I recently adopted a dog with gas. Enough, seemingly, to fire a power plant.
It’s a trait we really weren’t expecting when we brought her into our home. We knew she had epilepsy. She takes medicine for that.
In the time we’ve had Cali, a very loving and sweet 5-year-old, she’s had three seizures. Not bad for more than a month in to this relationship. Her medical condition seems, so far, to be manageable, although the goal of course is to get her to the point that she doesn’t have any seizures at all.
But Cali’s other explosions are frequent. Like maybe every other minute. The vapors arrive unexpectedly, causing folks all around to suddenly snap to, looking at one another suspiciously. Was it you? Was it me? Who was it?
Other times, it’s more audibly obvious who the culprit is. It can happen when she’s happy. Jump, jump, bark, bark … oops! And when she’s sad. Whine, whine… Cali! When she jumps up on the bed to cuddle. When she jumps off. All eyes eventually settle on Cali, who smiles at the attention. Hey everyone, look at me!
I’m at a point of no return, which is neither ladylike nor adult. It’s like trying not to laugh in church but still dissolving into contagious gales of laughter. Maybe it’s my nerves. I’m worried about what will happen if we have a party, or the effect on a family dinner if I host Easter again this year.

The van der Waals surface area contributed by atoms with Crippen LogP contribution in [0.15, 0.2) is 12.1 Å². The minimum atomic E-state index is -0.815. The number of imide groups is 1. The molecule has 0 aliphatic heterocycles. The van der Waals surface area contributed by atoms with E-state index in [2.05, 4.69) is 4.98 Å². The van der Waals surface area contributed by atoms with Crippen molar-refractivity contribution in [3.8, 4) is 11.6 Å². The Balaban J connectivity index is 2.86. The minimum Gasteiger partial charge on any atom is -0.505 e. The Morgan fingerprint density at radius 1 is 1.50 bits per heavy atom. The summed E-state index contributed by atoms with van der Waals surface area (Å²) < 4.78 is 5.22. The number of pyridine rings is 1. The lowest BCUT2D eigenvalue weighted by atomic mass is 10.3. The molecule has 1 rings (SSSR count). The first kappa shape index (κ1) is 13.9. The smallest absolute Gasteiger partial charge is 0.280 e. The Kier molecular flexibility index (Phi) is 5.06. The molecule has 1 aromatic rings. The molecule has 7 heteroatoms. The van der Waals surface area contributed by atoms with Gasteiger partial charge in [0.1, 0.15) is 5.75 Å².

I’m trying to adjust Cali’s diet, thinking that could be the root. But the truth is it could be the medicine. It could be biological. It could be just because. I had a relative with the same problem years ago, who eventually became something of a pariah.
Oh, you say Uncle John is coming? Can you seat him at the other end of the table? Or, perhaps, in another room?
Cali is a part of the family now so we will have to come up with some solution. Or politely look the other way and hope this gas will pass … so to speak.